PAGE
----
First of all, an abscess is a collection of pus within a cavity of tissue.
Peritonsillar abscess means that there is a pus pocket in the throat surrounding a tonsil.
Quickcare or ER
If an abscess develops then it is best cared for in the ER.
How do you know if it is an abscess and not “just a sore throat?”
Red Flags that will send you to the ER:
- difficulty breathing
- painful swallowing
- difficulty opening the mouth
- muffled speech
What was your experience with a Peritonsillar abscess?
What will your doctor ask?
Your doctor will want to know your symptoms. Remember, symptoms are a description of your condition to your doctor. It is your story.
Your doctor will want to know if breathing is a problem. So I always first ask if breathing is a problem.
Then, your will doctor will ask if swallowing is impossible. The more throat swelling, the more difficult it is to pass even saliva.
Once breathing and swallowing are established, then your doctor will want to know the following:
- When did it start?
- Do you have a lot of pain?
- Do you have a fever?
What will your doctor look for?
Your doctor will look for signs. A sign is an objective finding that a doctor discovers during the examination.
Your doctor will walk in the room and get a gestalt. A first impression. An overview.
Breathing is paramount. If the patient is sitting up with his neck sticking out, then you know breathing is an issue. Also, if the patient is unable to speak, then it suggests that his/her airway is compromised.
The back of the throat needs a detailed exam. There may be simply a tonsillitis or a peritonsillar cellulitis. Your doctor will look at the tonsils to see if they are inflamed.
What is your doctor thinking?
A sore throat could be a simple pharyngitis. Mononucleosis could present as a sore throat.
A patient with difficulty swallowing could also be epiglottitis.
Key point: When your doctor looks in the throat and sees the uvula pushed to one side, peritonsillar abscess is high on the differential diagnosis.
Your doctor is will want to protect the airway.
What is the treatment of a peritonsillar abscess?
Like any abscess, it needs to be incised (cut open). The pus needs to drain.
This is a little tricky since the abscess in inside the throat.
Peritonsillar treatment involves both antibiotics and opening up the infection.
The antibiotics I use come in shots and pills. I like to start with a Rocephin shot. Usually for adults I give one gram. Then oral antibiotics are given for one week. I like using Clindamycin
Lately, I have added steroids such as Depomedrol (80 mg) This helps with the swelling and inflammation.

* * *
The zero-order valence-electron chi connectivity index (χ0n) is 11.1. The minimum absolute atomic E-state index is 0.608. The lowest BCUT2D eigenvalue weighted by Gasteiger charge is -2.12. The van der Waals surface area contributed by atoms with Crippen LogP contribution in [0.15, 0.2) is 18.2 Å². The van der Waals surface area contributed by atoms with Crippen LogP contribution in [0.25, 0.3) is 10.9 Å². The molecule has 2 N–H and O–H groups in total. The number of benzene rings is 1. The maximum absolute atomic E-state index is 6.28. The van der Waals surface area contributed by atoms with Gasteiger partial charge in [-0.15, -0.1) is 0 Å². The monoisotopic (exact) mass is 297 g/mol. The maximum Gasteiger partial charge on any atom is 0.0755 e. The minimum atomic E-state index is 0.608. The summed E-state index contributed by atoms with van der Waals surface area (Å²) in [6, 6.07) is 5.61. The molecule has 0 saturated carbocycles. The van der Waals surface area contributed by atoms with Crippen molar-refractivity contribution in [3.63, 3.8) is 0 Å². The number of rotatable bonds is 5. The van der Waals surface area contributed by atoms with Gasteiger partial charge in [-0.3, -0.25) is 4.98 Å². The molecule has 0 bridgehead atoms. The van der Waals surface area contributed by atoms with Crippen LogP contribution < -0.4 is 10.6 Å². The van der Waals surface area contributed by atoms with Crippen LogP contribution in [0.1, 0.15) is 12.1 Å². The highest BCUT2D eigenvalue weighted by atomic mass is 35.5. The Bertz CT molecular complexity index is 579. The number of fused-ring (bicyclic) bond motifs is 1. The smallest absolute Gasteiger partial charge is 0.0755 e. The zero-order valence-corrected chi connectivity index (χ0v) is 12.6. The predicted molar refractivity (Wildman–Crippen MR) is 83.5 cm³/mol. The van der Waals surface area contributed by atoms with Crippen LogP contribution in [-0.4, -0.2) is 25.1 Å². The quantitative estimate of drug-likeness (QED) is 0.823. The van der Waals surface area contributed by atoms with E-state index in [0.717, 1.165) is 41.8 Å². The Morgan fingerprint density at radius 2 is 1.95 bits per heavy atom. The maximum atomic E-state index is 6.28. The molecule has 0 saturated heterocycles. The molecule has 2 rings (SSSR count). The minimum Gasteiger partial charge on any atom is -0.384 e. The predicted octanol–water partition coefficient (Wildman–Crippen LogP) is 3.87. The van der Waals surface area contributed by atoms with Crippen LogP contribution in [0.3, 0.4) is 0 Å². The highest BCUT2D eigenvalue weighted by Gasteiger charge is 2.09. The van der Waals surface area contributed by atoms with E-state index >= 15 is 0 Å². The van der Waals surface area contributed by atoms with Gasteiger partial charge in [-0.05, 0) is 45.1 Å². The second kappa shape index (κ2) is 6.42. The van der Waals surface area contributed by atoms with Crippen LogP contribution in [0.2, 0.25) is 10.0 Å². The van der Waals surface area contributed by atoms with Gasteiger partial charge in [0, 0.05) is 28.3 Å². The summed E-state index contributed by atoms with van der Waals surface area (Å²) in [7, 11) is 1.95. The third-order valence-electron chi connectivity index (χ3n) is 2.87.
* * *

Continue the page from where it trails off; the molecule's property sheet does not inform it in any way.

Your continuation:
These infections hurt. Pain control with a narcotic such as Vicodin or Norco is greatly appreciated.
The real question is whether your doctor is comfortable incising (cutting into) the abscess. In the ER, we use topical anesthetic sprays to start. Suction is at the bedside. Back up specialists are readily available.
In the clinic setting, these extra services usually do not exist.
Thus, cutting into the abscess is normally done in the ER.
A recheck the next day is good idea
How long will you be sick with a peritonsillar abscess?
After the incision is done and, antibiotics and steroids are started, most patients feel much better the next day.
Still a full week of antibiotics is a good practice. I generally have my patients on the steroids for 3-5 days.
Let Me Tell You a Story
Peritonsillar abscess (also known as quinsy) killed George Washington…..well kinda. The first US President had a very bad throat infection. At the time, doctors did not know of bacteria and there were no antibiotics.
So what did the good doctors of the 17th century do? They bled him. That is, they took out his blood as a form of treatment. Oops. They took out too much blood causing The Father of our US country to bleed to death.
Fast forward to today…….Burt presented to the clinic with a bad sore throat. At first his treatment was a simple. Warm tea. Hot soups. But it kept getting worse. Finally, he had to have his little sister drive him to the clinic.
Burt, being the star volley ball player in college, is so tall and thin. Not an ounce of fat on him. His face grimaced every time he swallowed. He sat straight up with neck protruding just slightly forward. He spoke but in a muffled manner. This is not good!
He complained of a sore throat on one side.
On exam, his uvula was pushed to one side. A huge peritonsillar abcess was staring right at me.
In the case of Burt, he had no difficulty breathing but a lot of pain with swallowing. His sore throat started 5 days prior to his visit. The pain got worse and then Burt developed a fever at night
Like so many that I see, he adamantly refused to go the ER. They hate the wait. They hate the large fees. They hate the noise of the ER.
I can only do so much in the clinic setting. It is like trying to fight with one hand tied behind my back.
After I gave him his Rocephin and steroid shot, his little sister finally convinced him to go the ER.
I hope this helps
David Reyes MD
Si queres leer en Español, haz clic aqui.